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Study: Food stamp benefits are already too low in 99 percent of U.S. counties

Budget Director Mick Mulvaney described Trump's replacement for the food stamp program as a "Blue Apron-type program." What will the boxes actually look like? (Video: Jhaan Elker, Patrick Martin/The Washington Post)

The Trump administration recently proposed massive, across-the-board cuts to food stamps. But even without those cuts, a new analysis finds, current benefit amounts don’t cover the full cost of meals for the vast majority of recipients.

The report, released this week by researchers at the Urban Institute and the University of Illinois, compared the maximum, per-meal benefit allowed by the food-stamp program with the average cost of meals purchased by low-income households in the United States. The researchers found that in 99 percent of counties those meals regularly cost more than even the maximum benefit disbursed by the Supplemental Nutrition Assistance Program.

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In Manhattan, for instance — home to nearly a quarter-million food-stamp recipients — SNAP allows $1.86 per meal, while the average meal costs $3.96.

The reports add to a growing body of evidence that SNAP benefits may already be too small to fully prevent hunger and related health risks. In light of the Trump administration’s calls to reduce spending in the program, advocates are pointing to studies like this to argue that the program cannot take further reductions.

“Benefits are already not meeting needs,” said Elaine Waxman, a senior fellow at the Urban Institute and the lead author of this report. “I can’t expect less funding would improve that situation.”

Waxman and others say the issue appears to be twofold: Benefit amounts are stingy, to begin with. They’re also not adjusted for regional food-cost differences.

It’s a point that has been made before — most notably in a 2016 Institute of Medicine review, which recommended the Agriculture Department raise its baseline benefit amount and grant more money to people living in expensive areas. But this new analysis goes a step further, attempting to identify those specific areas and quantify the size of the gap.

To do that, Waxman estimated the cost of an average, home-prepared meal in every county in the contiguous United States. While there isn’t a single survey or database that contains that information, the researchers extrapolated it by adjusting national grocery-spending averages according to a county food-price index.

Once they had those figures, Waxman tallied the number of counties with average meal costs above $1.86, the food-stamp program’s maximum per-meal benefit. This is the amount given to households with no net income: In other words, it’s intended to cover the family’s full grocery costs, not just supplement other funds that the family spends.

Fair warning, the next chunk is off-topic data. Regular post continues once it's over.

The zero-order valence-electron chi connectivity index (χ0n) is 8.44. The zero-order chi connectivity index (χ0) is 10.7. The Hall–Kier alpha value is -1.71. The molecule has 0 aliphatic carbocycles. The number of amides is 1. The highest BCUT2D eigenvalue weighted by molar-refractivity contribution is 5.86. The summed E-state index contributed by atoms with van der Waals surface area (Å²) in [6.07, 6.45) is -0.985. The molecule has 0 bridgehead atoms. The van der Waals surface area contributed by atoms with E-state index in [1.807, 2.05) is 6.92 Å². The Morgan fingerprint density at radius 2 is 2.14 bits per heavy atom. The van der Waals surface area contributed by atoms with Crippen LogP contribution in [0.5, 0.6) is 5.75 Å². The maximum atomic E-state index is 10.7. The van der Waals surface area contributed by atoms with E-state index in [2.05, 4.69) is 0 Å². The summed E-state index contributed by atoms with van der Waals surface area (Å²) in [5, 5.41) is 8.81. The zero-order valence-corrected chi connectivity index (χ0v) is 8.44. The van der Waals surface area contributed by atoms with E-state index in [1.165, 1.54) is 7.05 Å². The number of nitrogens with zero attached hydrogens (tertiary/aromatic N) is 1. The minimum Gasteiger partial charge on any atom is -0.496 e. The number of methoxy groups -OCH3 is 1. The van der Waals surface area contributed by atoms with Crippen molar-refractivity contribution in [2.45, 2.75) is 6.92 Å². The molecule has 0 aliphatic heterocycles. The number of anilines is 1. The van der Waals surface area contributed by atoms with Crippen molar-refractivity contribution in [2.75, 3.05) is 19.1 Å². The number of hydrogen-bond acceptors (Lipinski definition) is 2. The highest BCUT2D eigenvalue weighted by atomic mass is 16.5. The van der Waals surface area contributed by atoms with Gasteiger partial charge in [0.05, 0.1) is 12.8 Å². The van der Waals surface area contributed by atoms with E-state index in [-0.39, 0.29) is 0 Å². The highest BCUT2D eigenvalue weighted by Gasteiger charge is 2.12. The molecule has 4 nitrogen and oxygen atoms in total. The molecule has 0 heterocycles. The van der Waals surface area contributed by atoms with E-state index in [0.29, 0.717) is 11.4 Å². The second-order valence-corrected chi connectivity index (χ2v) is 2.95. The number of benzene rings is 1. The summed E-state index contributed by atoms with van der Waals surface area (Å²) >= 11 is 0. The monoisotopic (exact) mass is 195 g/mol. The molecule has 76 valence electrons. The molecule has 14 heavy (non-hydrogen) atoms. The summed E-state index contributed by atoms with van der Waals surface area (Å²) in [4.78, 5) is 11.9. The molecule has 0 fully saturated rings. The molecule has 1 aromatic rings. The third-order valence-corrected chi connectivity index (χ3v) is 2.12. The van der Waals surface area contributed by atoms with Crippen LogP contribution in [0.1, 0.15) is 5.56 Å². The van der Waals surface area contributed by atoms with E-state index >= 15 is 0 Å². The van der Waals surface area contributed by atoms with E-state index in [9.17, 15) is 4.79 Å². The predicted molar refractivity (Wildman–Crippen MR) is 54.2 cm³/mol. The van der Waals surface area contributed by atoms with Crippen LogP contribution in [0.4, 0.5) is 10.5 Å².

Despite that distinction, the researchers found that 22 counties in the entire country have food costs low enough to squeeze beneath the $1.86 limit. On average, the cost of a meal is 27 percent higher than the maximum SNAP benefit.

In cities and remote rural counties, where food costs are higher, the gap is even greater: 136 percent in Crook County, Ore., and 113 percent in New York County, N.Y.

“The food budget shortfall has only been growing,” said Triada Stampas, vice president for research and public affairs at the Food Bank for New York City. “People who are food insecure are further today from being in a place of having enough food for themselves and their families.”

Like many other anti-hunger advocates, Stampas wasn’t particularly surprised at the scale, or the depth, of the SNAP shortfall. Food banks and pantries have warned of this for years.

In New York, the Food Bank for New York City estimates that the average SNAP benefit buys 14 days of food, forcing recipients to lean on their families, bus outside their neighborhoods to shop at cheaper stores and resort to soup kitchens and food pantries. The food bank reports that, since 2009, there has been a 30 percent increase in the gap between the amount of money hungry people need to afford groceries, and the amount of money they have to spend on them.

Stampas said she and other advocates have been pushing Congress to enact policies that would address the shortfall in SNAP benefits. On Tuesday, she joined hundreds of other anti-hunger advocates on Capitol Hill to ask legislators to sign onto the Closing the Meal Gap Act. The bill would raise the baseline benefit for all SNAP households and allocate more funds to those with large medical and housing expenses.

But it seems unlikely the legislation will advance now or that advocates will get many of the other fixes they have long wanted. Two weeks ago, as part of his 2018 budget proposal, President Trump proposed cutting SNAP by nearly 30 percent, a figure achieved by halving most households’ cash benefits. One week later, USDA kicked off the process to tighten eligibility for the program.

For researchers and advocates, such moves are frustrating. If anything, Waxman writes in the conclusion of her report, the data shows that SNAP needs more money, not less.

“In a lot of cases we’re playing defense now,” Stampas said. “We’re just trying to protect the structure of SNAP and access to SNAP as it currently is.”

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